Distasteful News About The '5-Second Rule'
Lots of otherwise sensible people follow what’s known as the “5 Second Rule.” They believe if they drop food on the floor and pick it up fast enough, the food will avoid contamination from whatever nasty microbes are living and growing down there.
Turns out, they’re wrong. Recently, researchers at Rutgers University conducted experiments proving that food will basically behave like a sponge as it soaks up bacteria.
What varies is the rate at which this happens. In some cases it’s instantaneous. For example, watermelon will absorb bacteria faster than gummy bears. That’s due in part to the moisture content of the food. Scientists expected the surface itself to affect the process, and they were surprised to learn – after 2,560 measurements – that carpeting had a lower “transfer rate” than either tile or stainless steel.
Things got sticky on social media. Adrian Miller, author of “Soul Food: The Surprising Story of an American Cuisine,” is a seasoned food pro. He proclaimed on his Facebook page, “This is one of the few times that I’m going to allow science to modify my future behavior.” His friends were divided on the topic. Some referred obliquely to the “Hygiene Hypothesis,” which states that exposure to naturally-occurring dirt and bugs early in our lives can help us build our immune systems. Others held a hard line against eating anything that has made even a passing acquaintance with terra firma.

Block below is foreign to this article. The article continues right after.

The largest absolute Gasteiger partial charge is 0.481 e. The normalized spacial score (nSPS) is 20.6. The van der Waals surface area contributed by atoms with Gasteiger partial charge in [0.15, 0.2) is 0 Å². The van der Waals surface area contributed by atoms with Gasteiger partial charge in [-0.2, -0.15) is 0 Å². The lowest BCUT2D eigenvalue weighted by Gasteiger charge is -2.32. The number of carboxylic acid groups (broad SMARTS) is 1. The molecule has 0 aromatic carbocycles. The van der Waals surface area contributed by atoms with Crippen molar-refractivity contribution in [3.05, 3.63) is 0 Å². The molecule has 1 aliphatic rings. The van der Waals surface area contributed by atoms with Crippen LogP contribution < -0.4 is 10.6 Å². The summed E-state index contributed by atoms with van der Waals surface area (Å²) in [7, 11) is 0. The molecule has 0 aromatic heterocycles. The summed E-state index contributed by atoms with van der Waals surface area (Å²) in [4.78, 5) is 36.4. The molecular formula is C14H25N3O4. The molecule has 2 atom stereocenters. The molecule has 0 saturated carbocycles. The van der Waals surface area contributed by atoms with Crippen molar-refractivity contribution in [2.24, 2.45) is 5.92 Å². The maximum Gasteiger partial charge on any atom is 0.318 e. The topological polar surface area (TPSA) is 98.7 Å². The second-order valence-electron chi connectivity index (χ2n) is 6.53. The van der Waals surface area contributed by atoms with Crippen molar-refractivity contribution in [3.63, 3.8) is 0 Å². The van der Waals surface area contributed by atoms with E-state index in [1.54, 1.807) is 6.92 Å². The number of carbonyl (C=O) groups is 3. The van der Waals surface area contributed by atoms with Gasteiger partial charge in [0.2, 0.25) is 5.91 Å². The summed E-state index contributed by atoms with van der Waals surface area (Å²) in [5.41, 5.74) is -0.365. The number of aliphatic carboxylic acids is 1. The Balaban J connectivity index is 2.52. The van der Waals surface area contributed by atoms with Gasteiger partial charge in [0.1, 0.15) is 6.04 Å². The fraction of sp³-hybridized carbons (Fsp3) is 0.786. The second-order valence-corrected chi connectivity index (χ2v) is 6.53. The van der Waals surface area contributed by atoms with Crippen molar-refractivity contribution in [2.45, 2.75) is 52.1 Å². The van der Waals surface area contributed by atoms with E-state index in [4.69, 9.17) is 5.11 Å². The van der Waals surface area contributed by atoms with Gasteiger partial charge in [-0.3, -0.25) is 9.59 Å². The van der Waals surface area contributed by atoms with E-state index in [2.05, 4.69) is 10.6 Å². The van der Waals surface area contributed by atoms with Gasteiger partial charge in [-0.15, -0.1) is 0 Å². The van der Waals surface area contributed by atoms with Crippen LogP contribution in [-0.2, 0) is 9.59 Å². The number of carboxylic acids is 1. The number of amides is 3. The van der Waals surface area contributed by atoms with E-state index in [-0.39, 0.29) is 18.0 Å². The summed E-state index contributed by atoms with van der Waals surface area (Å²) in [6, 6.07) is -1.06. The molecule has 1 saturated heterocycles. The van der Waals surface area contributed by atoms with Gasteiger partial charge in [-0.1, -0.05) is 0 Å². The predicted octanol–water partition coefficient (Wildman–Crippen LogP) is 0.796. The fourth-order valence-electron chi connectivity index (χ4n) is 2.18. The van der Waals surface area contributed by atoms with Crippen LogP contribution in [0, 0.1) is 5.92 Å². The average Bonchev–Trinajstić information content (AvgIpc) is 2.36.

The Rutgers researchers did not specifically address the “Blow On It to Remove the Germs” corollary.
All joking aside, food-borne diseases can be serious. The Centers for Disease Control estimates that 1 in 6 Americans – or 48 million – suffer from such an illness each year. Many cases are preventable. People in fragile health should always err on the side of caution.
If the members of your household can’t agree on whether to uphold the old rule or heed the new warnings, there’s one simple solution: Get a dog. While you debate whether or not you should rescue that dropped plate of cake, the dog will take care of the problem. Who knows? He may even leave the floor cleaner than it was to start with. But that’s a separate research study entirely.